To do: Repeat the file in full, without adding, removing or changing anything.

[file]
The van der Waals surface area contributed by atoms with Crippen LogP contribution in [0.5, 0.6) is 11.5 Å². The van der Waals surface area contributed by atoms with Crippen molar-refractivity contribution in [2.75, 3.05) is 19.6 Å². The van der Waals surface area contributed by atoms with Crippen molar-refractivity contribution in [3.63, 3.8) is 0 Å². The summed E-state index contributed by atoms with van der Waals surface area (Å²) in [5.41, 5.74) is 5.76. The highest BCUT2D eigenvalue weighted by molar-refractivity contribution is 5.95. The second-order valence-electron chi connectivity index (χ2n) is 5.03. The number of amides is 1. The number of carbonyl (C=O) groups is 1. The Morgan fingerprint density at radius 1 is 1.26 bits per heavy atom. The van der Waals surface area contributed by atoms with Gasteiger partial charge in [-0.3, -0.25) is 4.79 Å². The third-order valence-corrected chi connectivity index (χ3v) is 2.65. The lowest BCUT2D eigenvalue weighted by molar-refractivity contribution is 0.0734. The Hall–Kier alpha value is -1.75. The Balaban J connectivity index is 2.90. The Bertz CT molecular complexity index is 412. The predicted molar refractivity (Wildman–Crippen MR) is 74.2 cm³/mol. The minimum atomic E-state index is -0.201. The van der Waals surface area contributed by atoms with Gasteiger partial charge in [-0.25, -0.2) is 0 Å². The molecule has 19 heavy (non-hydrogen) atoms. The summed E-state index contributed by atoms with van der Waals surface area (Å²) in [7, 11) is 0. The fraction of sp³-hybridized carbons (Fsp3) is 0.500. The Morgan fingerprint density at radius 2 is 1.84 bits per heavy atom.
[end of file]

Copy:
The van der Waals surface area contributed by atoms with Crippen LogP contribution in [0.5, 0.6) is 11.5 Å². The van der Waals surface area contributed by atoms with Crippen molar-refractivity contribution in [2.75, 3.05) is 19.6 Å². The van der Waals surface area contributed by atoms with Crippen molar-refractivity contribution in [3.63, 3.8) is 0 Å². The summed E-state index contributed by atoms with van der Waals surface area (Å²) in [5.41, 5.74) is 5.76. The highest BCUT2D eigenvalue weighted by molar-refractivity contribution is 5.95. The second-order valence-electron chi connectivity index (χ2n) is 5.03. The number of amides is 1. The number of carbonyl (C=O) groups is 1. The Morgan fingerprint density at radius 1 is 1.26 bits per heavy atom. The van der Waals surface area contributed by atoms with Gasteiger partial charge in [-0.3, -0.25) is 4.79 Å². The third-order valence-corrected chi connectivity index (χ3v) is 2.65. The lowest BCUT2D eigenvalue weighted by molar-refractivity contribution is 0.0734. The Hall–Kier alpha value is -1.75. The Balaban J connectivity index is 2.90. The Bertz CT molecular complexity index is 412. The predicted molar refractivity (Wildman–Crippen MR) is 74.2 cm³/mol. The minimum atomic E-state index is -0.201. The van der Waals surface area contributed by atoms with Gasteiger partial charge in [-0.25, -0.2) is 0 Å². The molecule has 19 heavy (non-hydrogen) atoms. The summed E-state index contributed by atoms with van der Waals surface area (Å²) in [7, 11) is 0. The fraction of sp³-hybridized carbons (Fsp3) is 0.500. The Morgan fingerprint density at radius 2 is 1.84 bits per heavy atom.